There could be a “relatively fast approval” of the AstraZeneca and Oxford University coronavirus vaccine candidate, an executive from the company told Euronews, following the release of promising trial results regarding the vaccine’s safety and efficacy.

The company, working with Oxford University, announced on Monday that the candidate vaccine is 70.4% effective and prevents severe disease due to coronavirus. The company said it is now waiting on EU regulators to approve the shot.

“I am absolutely convinced and confident that after the hoped approval of the European Medicines Agency that we’ll be able to distribute the vaccine very quickly across all EU member states in more or less the same time,” said Iskra Reic, the Executive Vice President of AstraZeneca’s Europe and Canada region.

“[The agency] started a rolling review at the beginning of October which gives everyone hope that there could be relatively fast approval,” she added.

The phase three trials showed that the vaccine is 70.4% effective and can be up to 90% effective depending on the dosing regimen.

“We still have yet to better understand the reasoning and the biology behind the results we saw showing the difference between the standard dose and the half dose. We’re expecting to have much more data coming our way in the next few weeks,” Reic explained on the difference between the doses.

The results are promising also since the AstraZeneca vaccine is seen as cheaper and easier to store.

But many have pointed out that vaccine candidates developed by competitors Pfizer/BioNTech and Moderna were found to be more than 90% effective.

Reic warned it is difficult to compare data from the various ongoing trials.

“Data cannot be compared because the clinical trials are designed in different ways and also the patients’ characteristics are different. So I think it would definitely be wrong to draw a conclusion by comparing the results of the studies,” said Reic.

“This is not a competition at all, the world will need more than one, more than two, and more than three vaccines if we really want to vaccinate people globally in a short period of time.”


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Johnson unveils ‘tougher’ COVID-19 multi-tier system ahead of lockdown easing – Euronews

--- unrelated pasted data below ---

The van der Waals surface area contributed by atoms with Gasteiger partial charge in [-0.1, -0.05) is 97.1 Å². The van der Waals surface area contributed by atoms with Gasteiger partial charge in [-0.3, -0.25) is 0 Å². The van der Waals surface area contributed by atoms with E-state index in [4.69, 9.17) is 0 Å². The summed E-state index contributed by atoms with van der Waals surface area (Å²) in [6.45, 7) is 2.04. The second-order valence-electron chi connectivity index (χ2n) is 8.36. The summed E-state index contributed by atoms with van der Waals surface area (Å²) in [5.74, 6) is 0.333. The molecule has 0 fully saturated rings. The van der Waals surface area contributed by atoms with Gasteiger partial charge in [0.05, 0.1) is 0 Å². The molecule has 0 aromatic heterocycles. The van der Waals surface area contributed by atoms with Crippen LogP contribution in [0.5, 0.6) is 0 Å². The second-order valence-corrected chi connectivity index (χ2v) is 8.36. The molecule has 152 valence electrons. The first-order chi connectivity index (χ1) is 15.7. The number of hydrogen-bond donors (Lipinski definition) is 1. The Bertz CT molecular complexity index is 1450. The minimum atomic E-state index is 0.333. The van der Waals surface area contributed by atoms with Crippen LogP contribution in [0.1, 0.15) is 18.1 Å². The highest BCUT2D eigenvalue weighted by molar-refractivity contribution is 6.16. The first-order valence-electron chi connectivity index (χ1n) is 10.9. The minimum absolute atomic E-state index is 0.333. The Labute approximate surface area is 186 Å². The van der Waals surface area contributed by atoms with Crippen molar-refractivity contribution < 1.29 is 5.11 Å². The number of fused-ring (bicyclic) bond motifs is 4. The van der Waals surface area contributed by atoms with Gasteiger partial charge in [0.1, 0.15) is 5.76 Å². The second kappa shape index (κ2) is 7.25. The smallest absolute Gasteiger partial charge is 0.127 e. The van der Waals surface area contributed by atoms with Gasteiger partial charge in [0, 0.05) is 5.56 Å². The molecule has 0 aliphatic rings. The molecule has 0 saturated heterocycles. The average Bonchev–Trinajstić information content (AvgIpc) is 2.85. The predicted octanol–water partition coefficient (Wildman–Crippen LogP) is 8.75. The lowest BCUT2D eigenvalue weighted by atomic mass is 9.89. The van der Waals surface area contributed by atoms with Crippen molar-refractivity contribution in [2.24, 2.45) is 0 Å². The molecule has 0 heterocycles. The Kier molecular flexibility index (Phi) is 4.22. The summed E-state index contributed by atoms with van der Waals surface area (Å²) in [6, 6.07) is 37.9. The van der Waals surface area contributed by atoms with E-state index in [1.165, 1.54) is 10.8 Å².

British Prime Minister Boris Johnson confirmed on Monday that England will exit its lockdown on December 2 and return to a multi-tier system to fight the COVID-19 pandemic.

In a virtual address to MPs on Monday afternoon, Johnson, who is in self-isolation, said from the end of lockdown people will be able to leave their home for any purpose and meet others provided it’s outdoors and they respect the rule of six.

He also said all shops, including gyms, will be able to reopen.

He also confirmed that England would return to a multi-tiered approach with restrictions imposed based on the area’s epidemiological situation.

Johnson said that “the scientific advice is, I’m afraid… our tiers need to be made tougher.”

“Unlike the previous arrangements, tiers will now be a uniform set of rules,” he added, with no negotiations between local authorities and the government as under the previous system.

Here’s how the tiers will look:

Tier 1

Tier 2

  • There is to be no mixing of households inside and a maximum of six people can meet outdoors.
  • Bars and restaurants to close at 11 pm, but alcohol only to be served with a “substantial meal”.
  • Audience members to be allowed at concerts and spectators to be permitted at sports events with a restriction on numbers.
  • Facilities that provide “personal care” like hairdressers can reopen.

Tier 3

  • Households are not to mix inside or outside, or at hospitality locales.
  • Six people maximum are to meet in outside spaces, such as parks.
  • All indoor entertainment businesses and hospitality companies — unless they provide take-away services — will have to close.
  • Inside entertainment locales to be shut.
  • Guidance will be issued on people travelling in and out of the area.
  • Facilities that provide “personal care” like hairdressers can reopen.

England already operated under a multi-tier system in October. This time, the allocations will be reviewed every two weeks, with the regional approach set to last until March.

He also added that local authorities will have stronger enforcement abilities. The areas to be placed under Tier 2 and Tier 3 restrictions from December 3 are to be announced later this week.

‘Christmas won’t be normal’

The Prime Minister said it was important to maintain “pressure on the virus” in the run-up to Christmas and warned: “I can’t say that Christmas will be normal.”

He also said that authorities of the four devolved demonstrations are working together to come up with rules for families to follow over the festive season, stressing: “What we don’t want is to throw caution to the wind and allow the virus to flare up again.”

The Cabinet Office announced on Sunday that ministers from England, Wales, Scotland and Northern Ireland had “endorsed a shared objective of facilitating some limited additional household bubbling for a small number of days” over Christmas.